Nîmes notes

a picture diary from a Roman town in the south of France

Emblem of Nîmes



Here is the emblem of Nîmes, pictured on the front door of the Hôtel de Ville. The palm tree is an old Roman symbol for victory, while the crocodile represents Egypt. The text, “Col Nem”, means Colonia Nemausus, or settlement of Nîmes.

The emblem dates back to 1535, when François I, an antiquity buff, awarded Nîmes a new coat of arms to replace an old one with a bull on a red surface. The design comes from an old Roman coin, l’as de Nîmes, which was minted in Nîmes between 28 BC and 15 AD to commemorate Augustus’ victory in the battle of Actium in Egypt in 31 BC. To see the coin, click here.

The same design can be see here and there in Nîmes: on street poles, on the gate of Jardins de la Fontaine… I’ll get back to those later…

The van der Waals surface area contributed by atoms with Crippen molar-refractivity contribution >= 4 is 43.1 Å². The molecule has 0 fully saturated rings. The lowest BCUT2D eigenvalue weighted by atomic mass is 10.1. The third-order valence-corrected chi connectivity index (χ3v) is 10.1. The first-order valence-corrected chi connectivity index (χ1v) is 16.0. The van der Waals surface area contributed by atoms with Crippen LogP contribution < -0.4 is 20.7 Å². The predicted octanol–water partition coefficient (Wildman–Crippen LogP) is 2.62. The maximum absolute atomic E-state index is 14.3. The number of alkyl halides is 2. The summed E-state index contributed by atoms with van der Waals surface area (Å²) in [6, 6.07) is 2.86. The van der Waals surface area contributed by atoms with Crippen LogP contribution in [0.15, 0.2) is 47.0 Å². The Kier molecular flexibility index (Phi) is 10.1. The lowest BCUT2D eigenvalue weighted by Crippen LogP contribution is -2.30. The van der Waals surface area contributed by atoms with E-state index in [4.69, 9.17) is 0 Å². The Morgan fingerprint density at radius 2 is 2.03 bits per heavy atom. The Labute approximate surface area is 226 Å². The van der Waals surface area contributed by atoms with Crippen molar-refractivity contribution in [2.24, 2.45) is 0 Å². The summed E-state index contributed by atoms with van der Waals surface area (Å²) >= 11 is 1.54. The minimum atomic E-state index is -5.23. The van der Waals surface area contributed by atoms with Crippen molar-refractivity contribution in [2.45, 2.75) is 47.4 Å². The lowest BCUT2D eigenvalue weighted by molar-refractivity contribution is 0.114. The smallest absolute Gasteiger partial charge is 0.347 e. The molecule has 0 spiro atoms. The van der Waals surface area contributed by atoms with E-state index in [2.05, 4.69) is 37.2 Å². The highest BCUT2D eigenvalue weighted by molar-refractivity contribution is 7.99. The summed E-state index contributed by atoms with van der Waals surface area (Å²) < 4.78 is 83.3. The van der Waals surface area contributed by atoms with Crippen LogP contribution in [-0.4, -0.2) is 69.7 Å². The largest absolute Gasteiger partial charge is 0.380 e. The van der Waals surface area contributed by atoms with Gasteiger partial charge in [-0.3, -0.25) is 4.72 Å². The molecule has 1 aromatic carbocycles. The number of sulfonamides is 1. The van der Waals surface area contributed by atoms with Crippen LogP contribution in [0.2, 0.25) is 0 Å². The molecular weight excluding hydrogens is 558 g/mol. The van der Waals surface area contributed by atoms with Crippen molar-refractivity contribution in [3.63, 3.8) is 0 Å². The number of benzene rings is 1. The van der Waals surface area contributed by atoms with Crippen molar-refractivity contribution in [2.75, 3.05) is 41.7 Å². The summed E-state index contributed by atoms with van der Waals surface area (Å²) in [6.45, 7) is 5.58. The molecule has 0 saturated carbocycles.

A new version of it was made by a famous French designer, Philippe Starck, in 1985, which is nowadays the logo of the city.


Author: nimes notes

Picture diaries from Nîmes (and Marseille), South of France

2 thoughts on “Emblem of Nîmes

  1. Fascinating history for the emblem. Thank you for explaining it for us and saving me the trouble of asking. 🙂

    • Thanks for your comment, Hilda! Nîmes is an ancient city with many stories, and it’s quite fun to pick them up one by one. Learning the history behind the emblem made me also understand why the nîmois are so fond of palm trees… There are many around the city!

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